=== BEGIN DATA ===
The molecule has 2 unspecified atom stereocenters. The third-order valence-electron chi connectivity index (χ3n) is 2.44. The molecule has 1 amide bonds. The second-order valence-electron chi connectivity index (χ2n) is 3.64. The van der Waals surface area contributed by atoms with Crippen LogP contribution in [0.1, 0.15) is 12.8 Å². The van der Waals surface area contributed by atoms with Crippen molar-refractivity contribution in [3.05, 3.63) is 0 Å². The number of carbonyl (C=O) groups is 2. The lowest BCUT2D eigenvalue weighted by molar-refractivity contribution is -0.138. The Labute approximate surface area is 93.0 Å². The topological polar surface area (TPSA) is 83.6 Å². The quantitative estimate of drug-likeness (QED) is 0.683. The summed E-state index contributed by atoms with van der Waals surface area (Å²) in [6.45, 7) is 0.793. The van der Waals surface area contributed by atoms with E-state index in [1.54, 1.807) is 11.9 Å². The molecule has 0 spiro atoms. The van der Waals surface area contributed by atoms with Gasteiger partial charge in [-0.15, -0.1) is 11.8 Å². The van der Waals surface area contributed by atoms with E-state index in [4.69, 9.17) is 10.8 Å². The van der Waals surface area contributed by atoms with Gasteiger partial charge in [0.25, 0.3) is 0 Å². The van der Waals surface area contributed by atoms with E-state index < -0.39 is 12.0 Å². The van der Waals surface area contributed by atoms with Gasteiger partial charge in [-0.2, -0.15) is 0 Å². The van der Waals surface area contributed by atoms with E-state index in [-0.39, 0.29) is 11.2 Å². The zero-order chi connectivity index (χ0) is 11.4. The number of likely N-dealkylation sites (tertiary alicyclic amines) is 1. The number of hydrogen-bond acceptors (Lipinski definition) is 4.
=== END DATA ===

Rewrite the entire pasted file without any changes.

The molecule has 2 unspecified atom stereocenters. The third-order valence-electron chi connectivity index (χ3n) is 2.44. The molecule has 1 amide bonds. The second-order valence-electron chi connectivity index (χ2n) is 3.64. The van der Waals surface area contributed by atoms with Crippen LogP contribution in [0.1, 0.15) is 12.8 Å². The van der Waals surface area contributed by atoms with Crippen molar-refractivity contribution in [3.05, 3.63) is 0 Å². The number of carbonyl (C=O) groups is 2. The lowest BCUT2D eigenvalue weighted by molar-refractivity contribution is -0.138. The Labute approximate surface area is 93.0 Å². The topological polar surface area (TPSA) is 83.6 Å². The quantitative estimate of drug-likeness (QED) is 0.683. The summed E-state index contributed by atoms with van der Waals surface area (Å²) in [6.45, 7) is 0.793. The van der Waals surface area contributed by atoms with E-state index in [1.54, 1.807) is 11.9 Å². The molecule has 0 spiro atoms. The van der Waals surface area contributed by atoms with Gasteiger partial charge in [-0.15, -0.1) is 11.8 Å². The van der Waals surface area contributed by atoms with E-state index in [4.69, 9.17) is 10.8 Å². The van der Waals surface area contributed by atoms with Gasteiger partial charge in [0.25, 0.3) is 0 Å². The van der Waals surface area contributed by atoms with E-state index < -0.39 is 12.0 Å². The van der Waals surface area contributed by atoms with Gasteiger partial charge in [-0.2, -0.15) is 0 Å². The van der Waals surface area contributed by atoms with E-state index in [-0.39, 0.29) is 11.2 Å². The zero-order chi connectivity index (χ0) is 11.4. The number of likely N-dealkylation sites (tertiary alicyclic amines) is 1. The number of hydrogen-bond acceptors (Lipinski definition) is 4.